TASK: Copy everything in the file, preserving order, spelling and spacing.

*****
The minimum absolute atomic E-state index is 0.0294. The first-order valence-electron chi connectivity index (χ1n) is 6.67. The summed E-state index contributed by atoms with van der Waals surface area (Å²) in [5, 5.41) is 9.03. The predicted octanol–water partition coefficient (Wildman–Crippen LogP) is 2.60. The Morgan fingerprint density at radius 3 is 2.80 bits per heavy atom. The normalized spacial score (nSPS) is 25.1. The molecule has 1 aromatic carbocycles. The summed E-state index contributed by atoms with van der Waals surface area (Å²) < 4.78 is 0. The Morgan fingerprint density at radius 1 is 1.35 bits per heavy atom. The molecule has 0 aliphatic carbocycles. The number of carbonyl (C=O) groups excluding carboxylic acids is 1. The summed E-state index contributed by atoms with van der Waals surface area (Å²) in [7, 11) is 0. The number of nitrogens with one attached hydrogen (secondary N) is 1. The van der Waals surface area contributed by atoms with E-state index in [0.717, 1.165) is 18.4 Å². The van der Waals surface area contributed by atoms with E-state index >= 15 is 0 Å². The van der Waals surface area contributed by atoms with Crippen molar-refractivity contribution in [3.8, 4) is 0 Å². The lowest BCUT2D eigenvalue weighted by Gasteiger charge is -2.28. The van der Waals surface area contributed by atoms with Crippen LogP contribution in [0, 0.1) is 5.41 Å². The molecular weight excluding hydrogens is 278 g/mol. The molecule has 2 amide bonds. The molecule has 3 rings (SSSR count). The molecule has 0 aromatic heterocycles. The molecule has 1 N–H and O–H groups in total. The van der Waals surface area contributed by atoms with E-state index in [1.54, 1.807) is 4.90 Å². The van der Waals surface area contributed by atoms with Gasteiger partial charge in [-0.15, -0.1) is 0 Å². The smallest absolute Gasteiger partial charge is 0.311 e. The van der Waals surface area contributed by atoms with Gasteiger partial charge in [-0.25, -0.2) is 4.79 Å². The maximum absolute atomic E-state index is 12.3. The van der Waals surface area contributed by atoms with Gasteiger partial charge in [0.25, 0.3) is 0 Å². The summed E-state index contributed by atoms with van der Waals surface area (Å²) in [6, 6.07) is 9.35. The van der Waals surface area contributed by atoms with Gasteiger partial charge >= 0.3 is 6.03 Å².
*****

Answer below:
The minimum absolute atomic E-state index is 0.0294. The first-order valence-electron chi connectivity index (χ1n) is 6.67. The summed E-state index contributed by atoms with van der Waals surface area (Å²) in [5, 5.41) is 9.03. The predicted octanol–water partition coefficient (Wildman–Crippen LogP) is 2.60. The Morgan fingerprint density at radius 3 is 2.80 bits per heavy atom. The normalized spacial score (nSPS) is 25.1. The molecule has 1 aromatic carbocycles. The summed E-state index contributed by atoms with van der Waals surface area (Å²) < 4.78 is 0. The Morgan fingerprint density at radius 1 is 1.35 bits per heavy atom. The molecule has 0 aliphatic carbocycles. The number of carbonyl (C=O) groups excluding carboxylic acids is 1. The summed E-state index contributed by atoms with van der Waals surface area (Å²) in [7, 11) is 0. The number of nitrogens with one attached hydrogen (secondary N) is 1. The van der Waals surface area contributed by atoms with E-state index in [0.717, 1.165) is 18.4 Å². The van der Waals surface area contributed by atoms with E-state index >= 15 is 0 Å². The van der Waals surface area contributed by atoms with Crippen molar-refractivity contribution in [3.8, 4) is 0 Å². The lowest BCUT2D eigenvalue weighted by Gasteiger charge is -2.28. The van der Waals surface area contributed by atoms with Crippen LogP contribution in [0, 0.1) is 5.41 Å². The molecular weight excluding hydrogens is 278 g/mol. The molecule has 2 amide bonds. The molecule has 3 rings (SSSR count). The molecule has 0 aromatic heterocycles. The molecule has 1 N–H and O–H groups in total. The van der Waals surface area contributed by atoms with E-state index in [1.54, 1.807) is 4.90 Å². The van der Waals surface area contributed by atoms with Gasteiger partial charge in [-0.15, -0.1) is 0 Å². The smallest absolute Gasteiger partial charge is 0.311 e. The van der Waals surface area contributed by atoms with Gasteiger partial charge in [-0.25, -0.2) is 4.79 Å². The maximum absolute atomic E-state index is 12.3. The van der Waals surface area contributed by atoms with Gasteiger partial charge in [0.25, 0.3) is 0 Å². The summed E-state index contributed by atoms with van der Waals surface area (Å²) in [6, 6.07) is 9.35. The van der Waals surface area contributed by atoms with Gasteiger partial charge >= 0.3 is 6.03 Å².